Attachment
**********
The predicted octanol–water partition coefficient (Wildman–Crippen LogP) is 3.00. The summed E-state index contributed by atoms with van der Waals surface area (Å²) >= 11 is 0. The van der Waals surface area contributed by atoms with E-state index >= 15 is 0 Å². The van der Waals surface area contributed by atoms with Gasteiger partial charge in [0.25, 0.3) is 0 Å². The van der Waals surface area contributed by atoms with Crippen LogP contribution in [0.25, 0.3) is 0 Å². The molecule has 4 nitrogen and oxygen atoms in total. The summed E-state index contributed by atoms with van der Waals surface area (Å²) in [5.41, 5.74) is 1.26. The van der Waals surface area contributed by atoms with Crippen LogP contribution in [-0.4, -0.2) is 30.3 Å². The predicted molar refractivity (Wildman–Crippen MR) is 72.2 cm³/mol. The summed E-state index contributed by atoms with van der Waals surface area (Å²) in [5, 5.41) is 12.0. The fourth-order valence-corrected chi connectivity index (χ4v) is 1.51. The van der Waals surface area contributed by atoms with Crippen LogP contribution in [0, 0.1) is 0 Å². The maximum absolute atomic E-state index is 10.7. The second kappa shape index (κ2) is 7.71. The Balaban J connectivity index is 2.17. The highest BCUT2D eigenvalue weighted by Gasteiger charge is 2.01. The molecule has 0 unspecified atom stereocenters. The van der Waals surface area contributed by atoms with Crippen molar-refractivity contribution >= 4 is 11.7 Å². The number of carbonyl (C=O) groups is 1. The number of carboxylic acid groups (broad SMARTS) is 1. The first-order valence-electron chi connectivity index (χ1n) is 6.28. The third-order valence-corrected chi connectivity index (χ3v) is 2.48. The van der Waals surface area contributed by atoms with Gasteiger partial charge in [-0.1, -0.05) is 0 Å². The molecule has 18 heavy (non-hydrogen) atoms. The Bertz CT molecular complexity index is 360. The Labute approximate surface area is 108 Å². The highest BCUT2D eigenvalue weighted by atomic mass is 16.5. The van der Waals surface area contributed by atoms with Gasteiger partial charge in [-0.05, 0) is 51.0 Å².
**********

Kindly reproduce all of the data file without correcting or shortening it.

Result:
The predicted octanol–water partition coefficient (Wildman–Crippen LogP) is 3.00. The summed E-state index contributed by atoms with van der Waals surface area (Å²) >= 11 is 0. The van der Waals surface area contributed by atoms with E-state index >= 15 is 0 Å². The van der Waals surface area contributed by atoms with Gasteiger partial charge in [0.25, 0.3) is 0 Å². The van der Waals surface area contributed by atoms with Crippen LogP contribution in [0.25, 0.3) is 0 Å². The molecule has 4 nitrogen and oxygen atoms in total. The summed E-state index contributed by atoms with van der Waals surface area (Å²) in [5.41, 5.74) is 1.26. The van der Waals surface area contributed by atoms with Crippen LogP contribution in [-0.4, -0.2) is 30.3 Å². The predicted molar refractivity (Wildman–Crippen MR) is 72.2 cm³/mol. The summed E-state index contributed by atoms with van der Waals surface area (Å²) in [5, 5.41) is 12.0. The fourth-order valence-corrected chi connectivity index (χ4v) is 1.51. The van der Waals surface area contributed by atoms with Crippen LogP contribution in [0, 0.1) is 0 Å². The maximum absolute atomic E-state index is 10.7. The second kappa shape index (κ2) is 7.71. The Balaban J connectivity index is 2.17. The highest BCUT2D eigenvalue weighted by Gasteiger charge is 2.01. The molecule has 0 unspecified atom stereocenters. The van der Waals surface area contributed by atoms with Crippen molar-refractivity contribution >= 4 is 11.7 Å². The number of carbonyl (C=O) groups is 1. The number of carboxylic acid groups (broad SMARTS) is 1. The first-order valence-electron chi connectivity index (χ1n) is 6.28. The third-order valence-corrected chi connectivity index (χ3v) is 2.48. The van der Waals surface area contributed by atoms with Gasteiger partial charge in [-0.1, -0.05) is 0 Å². The molecule has 18 heavy (non-hydrogen) atoms. The Bertz CT molecular complexity index is 360. The Labute approximate surface area is 108 Å². The highest BCUT2D eigenvalue weighted by atomic mass is 16.5. The van der Waals surface area contributed by atoms with Gasteiger partial charge in [-0.05, 0) is 51.0 Å².